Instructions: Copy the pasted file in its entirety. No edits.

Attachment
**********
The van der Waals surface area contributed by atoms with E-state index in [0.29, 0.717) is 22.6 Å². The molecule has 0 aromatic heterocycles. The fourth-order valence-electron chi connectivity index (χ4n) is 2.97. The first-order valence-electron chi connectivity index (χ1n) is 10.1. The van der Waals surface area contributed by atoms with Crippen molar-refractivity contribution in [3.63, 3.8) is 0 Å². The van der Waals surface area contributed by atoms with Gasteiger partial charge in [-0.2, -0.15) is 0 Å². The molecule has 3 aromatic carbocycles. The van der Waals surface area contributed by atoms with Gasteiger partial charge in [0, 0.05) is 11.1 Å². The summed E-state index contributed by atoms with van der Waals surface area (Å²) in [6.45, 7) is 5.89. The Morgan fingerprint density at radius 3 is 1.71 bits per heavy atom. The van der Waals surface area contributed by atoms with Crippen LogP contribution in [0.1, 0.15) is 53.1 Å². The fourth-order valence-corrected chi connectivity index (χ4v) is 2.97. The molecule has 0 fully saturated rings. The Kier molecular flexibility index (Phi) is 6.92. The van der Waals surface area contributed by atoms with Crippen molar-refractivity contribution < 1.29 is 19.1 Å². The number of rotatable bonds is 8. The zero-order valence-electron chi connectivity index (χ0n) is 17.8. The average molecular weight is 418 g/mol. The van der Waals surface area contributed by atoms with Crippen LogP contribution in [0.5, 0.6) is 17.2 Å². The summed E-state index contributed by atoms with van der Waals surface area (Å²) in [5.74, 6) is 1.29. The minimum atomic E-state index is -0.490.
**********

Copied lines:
The van der Waals surface area contributed by atoms with E-state index in [0.29, 0.717) is 22.6 Å². The molecule has 0 aromatic heterocycles. The fourth-order valence-electron chi connectivity index (χ4n) is 2.97. The first-order valence-electron chi connectivity index (χ1n) is 10.1. The van der Waals surface area contributed by atoms with Crippen molar-refractivity contribution in [3.63, 3.8) is 0 Å². The van der Waals surface area contributed by atoms with Gasteiger partial charge in [-0.2, -0.15) is 0 Å². The molecule has 3 aromatic carbocycles. The van der Waals surface area contributed by atoms with Gasteiger partial charge in [0, 0.05) is 11.1 Å². The summed E-state index contributed by atoms with van der Waals surface area (Å²) in [6.45, 7) is 5.89. The Morgan fingerprint density at radius 3 is 1.71 bits per heavy atom. The van der Waals surface area contributed by atoms with Crippen LogP contribution in [0.1, 0.15) is 53.1 Å². The fourth-order valence-corrected chi connectivity index (χ4v) is 2.97. The molecule has 0 fully saturated rings. The Kier molecular flexibility index (Phi) is 6.92. The van der Waals surface area contributed by atoms with Crippen molar-refractivity contribution < 1.29 is 19.1 Å². The number of rotatable bonds is 8. The zero-order valence-electron chi connectivity index (χ0n) is 17.8. The average molecular weight is 418 g/mol. The van der Waals surface area contributed by atoms with Crippen LogP contribution in [0.5, 0.6) is 17.2 Å². The summed E-state index contributed by atoms with van der Waals surface area (Å²) in [5.74, 6) is 1.29. The minimum atomic E-state index is -0.490.